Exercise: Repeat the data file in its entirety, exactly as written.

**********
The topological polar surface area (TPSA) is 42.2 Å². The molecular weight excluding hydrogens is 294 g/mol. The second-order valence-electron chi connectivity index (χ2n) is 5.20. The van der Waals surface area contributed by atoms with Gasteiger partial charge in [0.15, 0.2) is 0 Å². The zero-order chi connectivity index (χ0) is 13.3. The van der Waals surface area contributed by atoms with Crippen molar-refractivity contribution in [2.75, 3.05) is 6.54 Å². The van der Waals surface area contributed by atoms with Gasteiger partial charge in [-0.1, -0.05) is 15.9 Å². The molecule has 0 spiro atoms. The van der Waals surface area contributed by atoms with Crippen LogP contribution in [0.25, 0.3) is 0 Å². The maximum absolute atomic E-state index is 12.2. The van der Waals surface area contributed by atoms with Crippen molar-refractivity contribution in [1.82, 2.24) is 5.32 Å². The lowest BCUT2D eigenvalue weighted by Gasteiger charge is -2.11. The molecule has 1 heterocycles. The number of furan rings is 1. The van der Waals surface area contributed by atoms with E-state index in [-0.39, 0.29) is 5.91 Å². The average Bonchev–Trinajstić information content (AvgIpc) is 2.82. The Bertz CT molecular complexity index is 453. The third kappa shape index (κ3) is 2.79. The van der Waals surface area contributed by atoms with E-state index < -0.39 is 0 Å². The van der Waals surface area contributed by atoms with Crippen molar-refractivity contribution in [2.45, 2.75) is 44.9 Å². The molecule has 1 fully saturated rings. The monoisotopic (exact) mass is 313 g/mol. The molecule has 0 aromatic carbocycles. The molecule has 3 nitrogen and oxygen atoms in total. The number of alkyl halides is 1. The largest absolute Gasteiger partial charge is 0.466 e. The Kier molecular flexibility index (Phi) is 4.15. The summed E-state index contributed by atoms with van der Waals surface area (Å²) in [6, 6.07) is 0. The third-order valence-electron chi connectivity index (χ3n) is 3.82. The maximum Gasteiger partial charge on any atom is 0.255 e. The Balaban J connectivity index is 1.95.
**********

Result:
The topological polar surface area (TPSA) is 42.2 Å². The molecular weight excluding hydrogens is 294 g/mol. The second-order valence-electron chi connectivity index (χ2n) is 5.20. The van der Waals surface area contributed by atoms with Gasteiger partial charge in [0.15, 0.2) is 0 Å². The zero-order chi connectivity index (χ0) is 13.3. The van der Waals surface area contributed by atoms with Crippen molar-refractivity contribution in [2.75, 3.05) is 6.54 Å². The van der Waals surface area contributed by atoms with Gasteiger partial charge in [-0.1, -0.05) is 15.9 Å². The molecule has 0 spiro atoms. The van der Waals surface area contributed by atoms with Crippen LogP contribution in [0.25, 0.3) is 0 Å². The maximum absolute atomic E-state index is 12.2. The van der Waals surface area contributed by atoms with Crippen molar-refractivity contribution in [1.82, 2.24) is 5.32 Å². The lowest BCUT2D eigenvalue weighted by Gasteiger charge is -2.11. The molecule has 1 heterocycles. The number of furan rings is 1. The van der Waals surface area contributed by atoms with E-state index in [-0.39, 0.29) is 5.91 Å². The average Bonchev–Trinajstić information content (AvgIpc) is 2.82. The Bertz CT molecular complexity index is 453. The third kappa shape index (κ3) is 2.79. The van der Waals surface area contributed by atoms with E-state index < -0.39 is 0 Å². The van der Waals surface area contributed by atoms with Crippen molar-refractivity contribution in [2.45, 2.75) is 44.9 Å². The molecule has 1 fully saturated rings. The monoisotopic (exact) mass is 313 g/mol. The molecule has 0 aromatic carbocycles. The molecule has 3 nitrogen and oxygen atoms in total. The number of alkyl halides is 1. The largest absolute Gasteiger partial charge is 0.466 e. The Kier molecular flexibility index (Phi) is 4.15. The summed E-state index contributed by atoms with van der Waals surface area (Å²) in [6, 6.07) is 0. The third-order valence-electron chi connectivity index (χ3n) is 3.82. The maximum Gasteiger partial charge on any atom is 0.255 e. The Balaban J connectivity index is 1.95.